The head of a Hong Kong watch and clock company in Dianjiang county said his company had decided to build a new production plant in Chongqing because it needs to expand its Shenzhen production line and develop its retail market in Chongqing and western China. The company’s long-term strategy is to gradually shift all production procedures to Chongqing, leaving the Shenzhen plant for research and production of electronic clocks and watches as well as parts, while maintaining an office in Hong Kong for marketing and soliciting orders. The parts and raw materials used in its Chongqing factory are mainly sourced from overseas or the PRD and air freighted to Chongqing. Clocks and watches can bear higher logistics costs because their parts and accessories are small and their price is less sensitive than other products. Staff stability and labour costs are more important than transportation costs. As more supporting enterprises move into the park, it should be able to source parts locally, thus further reducing production costs. The company now has its own stores in Dianjiang county and at Jiangbei Airport, and plans to gradually expand the local retail market.
The Dianjiang county government is also actively catering to the development needs of enterprises in the industrial park. For example, it encourages the local technical schools to train watch and clock technicians so that their graduates can provide a steady source of labour to these enterprises. The county government’s aim is to entice relocating enterprises through the vertical integration of industry chains, that is, using the upstream suppliers and downstream supporting enterprises in the county to attract these enterprises. The industrial park will thus become more and more professional in future.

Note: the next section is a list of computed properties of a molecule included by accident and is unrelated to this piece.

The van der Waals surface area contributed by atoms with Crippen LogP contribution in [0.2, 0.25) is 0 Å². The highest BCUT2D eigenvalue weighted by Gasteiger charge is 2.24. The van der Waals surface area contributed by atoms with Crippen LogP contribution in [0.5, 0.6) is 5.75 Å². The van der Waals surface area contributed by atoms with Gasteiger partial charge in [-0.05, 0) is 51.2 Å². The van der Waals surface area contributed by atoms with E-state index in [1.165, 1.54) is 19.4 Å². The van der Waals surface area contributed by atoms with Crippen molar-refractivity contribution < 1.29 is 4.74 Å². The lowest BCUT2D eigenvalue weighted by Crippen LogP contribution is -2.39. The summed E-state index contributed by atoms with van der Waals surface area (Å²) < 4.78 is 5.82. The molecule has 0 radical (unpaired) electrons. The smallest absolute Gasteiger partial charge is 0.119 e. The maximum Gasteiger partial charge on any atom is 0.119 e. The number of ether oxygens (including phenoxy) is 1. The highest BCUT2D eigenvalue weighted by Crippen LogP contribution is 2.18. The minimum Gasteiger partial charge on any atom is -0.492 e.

Hong Kong Industrial Park
The Hong Kong Industrial Park in Chongqing’s Ba’nan district was launched in September 2013. Divided into A, B and C zones, this park mainly caters to light industries such as manufacturing of hardware and electromechanical products, jewellery, toys, garment-making and logistics. At present, 270,000 square metres of standard factory space has been completed in Zone A and is ready for the relocation of Hong Kong’s small and medium-sized enterprises. Average monthly rent is about Rmb15-25 per square metre. Some big companies have already moved in although the park is still in its start-up stage. For example, the China South City and Blue Moon Group has built its own factory premises in the park and the JD E-Commerce Industrial Park, Huike Electronics and Shengmei Precision Industrial have officially started operation and production there.
Labour and Land Costs Lower Than in PRD
Labour costs in Chongqing are 10%-25% lower than in the PRD. The minimum monthly salary in Chongqing is Rmb1,250 compared to Rmb1,510 in Dongguan. It is understood that the average monthly salary is about Rmb2,500 in Chongqing and Rmb3,000-plus in Dongguan. Moreover, the labour supply is relatively stable in Chongqing. The municipality has a working population in excess of 22.4 million, with more than 100,000 university graduates and 200,000 graduates of vocational schools providing local enterprises with technical staff each year. Chongqing used to be a labour exporter, but economic growth in recent years has lured some migrant workers back to the municipality, thus providing the local enterprises with an ample supply of labour. With the help of employment agencies, labour agents and labour dispatch companies, Chongqing managed to call back 300,000 migrant workers in 2014.